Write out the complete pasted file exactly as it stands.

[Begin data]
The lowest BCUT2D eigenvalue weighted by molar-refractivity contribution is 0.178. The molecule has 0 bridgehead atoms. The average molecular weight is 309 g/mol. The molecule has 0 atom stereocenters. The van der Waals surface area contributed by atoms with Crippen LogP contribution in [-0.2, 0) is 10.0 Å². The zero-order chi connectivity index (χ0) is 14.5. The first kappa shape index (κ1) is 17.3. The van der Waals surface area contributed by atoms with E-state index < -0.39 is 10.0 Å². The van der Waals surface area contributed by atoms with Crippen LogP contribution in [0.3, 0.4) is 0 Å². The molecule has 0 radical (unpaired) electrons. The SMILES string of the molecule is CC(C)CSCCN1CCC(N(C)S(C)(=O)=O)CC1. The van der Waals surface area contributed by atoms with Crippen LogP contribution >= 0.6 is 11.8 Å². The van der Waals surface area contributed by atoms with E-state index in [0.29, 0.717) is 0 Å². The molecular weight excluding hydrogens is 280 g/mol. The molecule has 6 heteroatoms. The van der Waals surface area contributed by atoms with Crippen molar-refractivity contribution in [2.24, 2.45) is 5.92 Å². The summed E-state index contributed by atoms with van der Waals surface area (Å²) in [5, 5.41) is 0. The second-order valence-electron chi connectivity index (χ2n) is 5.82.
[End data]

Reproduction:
The lowest BCUT2D eigenvalue weighted by molar-refractivity contribution is 0.178. The molecule has 0 bridgehead atoms. The average molecular weight is 309 g/mol. The molecule has 0 atom stereocenters. The van der Waals surface area contributed by atoms with Crippen LogP contribution in [-0.2, 0) is 10.0 Å². The zero-order chi connectivity index (χ0) is 14.5. The first kappa shape index (κ1) is 17.3. The van der Waals surface area contributed by atoms with E-state index < -0.39 is 10.0 Å². The van der Waals surface area contributed by atoms with Crippen LogP contribution in [0.3, 0.4) is 0 Å². The molecule has 0 radical (unpaired) electrons. The SMILES string of the molecule is CC(C)CSCCN1CCC(N(C)S(C)(=O)=O)CC1. The van der Waals surface area contributed by atoms with Crippen LogP contribution >= 0.6 is 11.8 Å². The van der Waals surface area contributed by atoms with E-state index in [0.29, 0.717) is 0 Å². The molecular weight excluding hydrogens is 280 g/mol. The molecule has 6 heteroatoms. The van der Waals surface area contributed by atoms with Crippen molar-refractivity contribution in [2.24, 2.45) is 5.92 Å². The summed E-state index contributed by atoms with van der Waals surface area (Å²) in [5, 5.41) is 0. The second-order valence-electron chi connectivity index (χ2n) is 5.82.